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Blogs and article by Adam K Levin about credit, identity theft, data security, and consumer protection.

  • Why Romney the Closer Is a Consumer NightmareGovernment, Politics, Blog


    Politicians often have a lazy relationship with the truth. Everyone knows that these folks will say damn near anything to get elected. The Romney-Ryan ticket has put new luster on this homespun truism, revealing a brave new world of lying — beyond Rush Limbaugh, Glenn Beck and the echo chamber — that will mean trouble for America if the GOP retakes the White House in November. In my field, the same tendency takes the form […]

  • Two Sure Things in Life: Death & FacebookSocial Media


    What happens to our Facebook profile when we die? Who gets to connect with us on LinkedIn, post pictures of us on Pinterest, or view our photos on Flickr after we have shuffled off this mortal coil and left these worlds — both the physical and the virtual — behind? These are brand-new questions that privacy experts, social media companies, political leaders, and families and friends of the deceased are all grappling with. The answers […]

  • Lies, Damned Lies, Statistics and Paul RyanPolitics, Blog


    Lies, as Mark Twain famously observed, come in three flavors. If he were around today, Paul Ryan would have inspired him to create a fourth category. Everyone knows Paul Ryan is a liar. He’s the guy who boasted about running a “two hour and 50-something” marathon, placing him on par with the guy who took 85th place in this year’s Olympics marathon. Branded the GOP’s “leading intellectual,” policy wonk and budgetary expert, Ryan seems to […]

  • What Mitt Romney and Liar Loans Have in Common (Be Very Afraid)Politics, Blog


    As I watched Governor Romney in the Presidential debate Wednesday night I was reminded of a financial tactic the candidate’s political supporters and financial backers on Wall Street used during the mortgage boom–the one that netted them billions of dollars while simultaneously pushing the American economy off a cliff. I’m talking about the liar loan, a line of credit based on smiling assertions without a shred of proof–the practice that helped flatten the mortgage market […]

  • Banks Still Raking In the Profits from Overdraft FeesFinancial Literacy, Personal Finance


    If you’ve ever witnessed a great white shark attack, you know the meaning of the word “relentless.” The giant creature’s dorsal fin traces a circle in the water as it spots a vulnerable victim; the shark makes a first strike, then a second and a third, coolly and methodically; the victim struggles, weakens and finally succumbs to the massive loss of blood. Some victims survive, of course — but for many, once marked for attack, […]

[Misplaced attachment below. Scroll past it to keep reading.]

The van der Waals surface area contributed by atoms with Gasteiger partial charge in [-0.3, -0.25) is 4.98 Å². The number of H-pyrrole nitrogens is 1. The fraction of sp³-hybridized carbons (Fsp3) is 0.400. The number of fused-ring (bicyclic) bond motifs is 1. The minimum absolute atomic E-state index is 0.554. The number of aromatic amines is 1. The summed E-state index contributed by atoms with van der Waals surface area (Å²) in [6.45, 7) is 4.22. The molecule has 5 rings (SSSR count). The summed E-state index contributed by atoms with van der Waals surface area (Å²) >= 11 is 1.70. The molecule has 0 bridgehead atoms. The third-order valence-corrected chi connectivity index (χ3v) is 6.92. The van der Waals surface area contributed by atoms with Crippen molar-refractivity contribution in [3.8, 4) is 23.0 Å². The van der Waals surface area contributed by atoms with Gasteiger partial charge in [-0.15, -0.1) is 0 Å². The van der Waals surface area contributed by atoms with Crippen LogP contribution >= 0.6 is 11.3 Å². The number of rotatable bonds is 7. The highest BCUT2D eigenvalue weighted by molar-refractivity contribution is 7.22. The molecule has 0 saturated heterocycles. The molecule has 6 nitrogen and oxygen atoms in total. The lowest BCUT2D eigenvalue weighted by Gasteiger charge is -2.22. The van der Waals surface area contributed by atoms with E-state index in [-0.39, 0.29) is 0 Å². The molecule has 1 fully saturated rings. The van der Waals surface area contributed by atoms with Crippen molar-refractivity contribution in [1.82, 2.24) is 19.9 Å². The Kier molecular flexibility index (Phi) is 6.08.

• 5 Ways President Romney Would Screw the 47 PercentPolitics, Blog, Personal Finance


    Mitt Romney’s now-infamous statement, “My job is not to worry about those people,” pretty much sums up the Republican nominee’s true feelings about who he represents. And if you’re in serious debt, it looks like he’s talking about you too. If you are among the 22.4 million people who owe college debt, a record 20 percent of all American households, Romney makes clear that he represents big student loan companies, not you. If you are […]

  • The Alarming Ties Between Debt Collectors and District AttorneysGovernment, Blog, Personal Finance, Money


    Of all the debt collection scams, the ones that inspire the greatest panic come over the phone. A menacing, often almost incomprehensible voice, claiming to represent a creditor, demands immediate payment of a supposed debt. Otherwise, the caller threatens, the consumer could be arrested and thrown in jail. “Outrageous!” we tell the many consumers who contact us every week seeking help after being cowed and frightened by these bullies’ threats. To each of them, we […]

  • 94 Million Exposed: The Government’s Epic Fail on PrivacyGovernment, Blog, Privacy, Identity Theft


    When you hear a number like “94 million” in the news, it’s usually because somebody won the lottery. This time around, no such luck. This 94 million is the number of Americans’ files in which personal information has been exposed, since 2009, to potential identity theft through data breaches at government agencies. Go ahead, count the zeroes: 94,000,000. That’s like releasing the personal data of every man, woman and child in California, Texas, New York, […]

  • The Great iPhone ID Caper: What Really Happened?Blog, Privacy, Technology


    If you’re someone who cares about your privacy, these are indeed strange times. When everything from your iPhone to your iPad (and every derivation in between) is secretly tracking your every move from behind its colorful screen, when advertisers gather enough information about you to know you’re pregnant even before your parents do, it’s clear that we are living in a twilight zone. What we think we know about staying safe, and what we actually […]

  • The Most Outrageous Tax of the YearGovernment, Blog


    It just may become the latest outrage during a year of outrages. At the precise moment when the federal government finally delivers a modicum of justice and some economic relief to millions of homeowners victimized by the nation’s largest banks, the government threatens to beat those victims over the head with a punitive old favorite revenue raiser — a tax on forgiven debt. Here’s the backstory: After years of standing on the sidelines and ignoring […]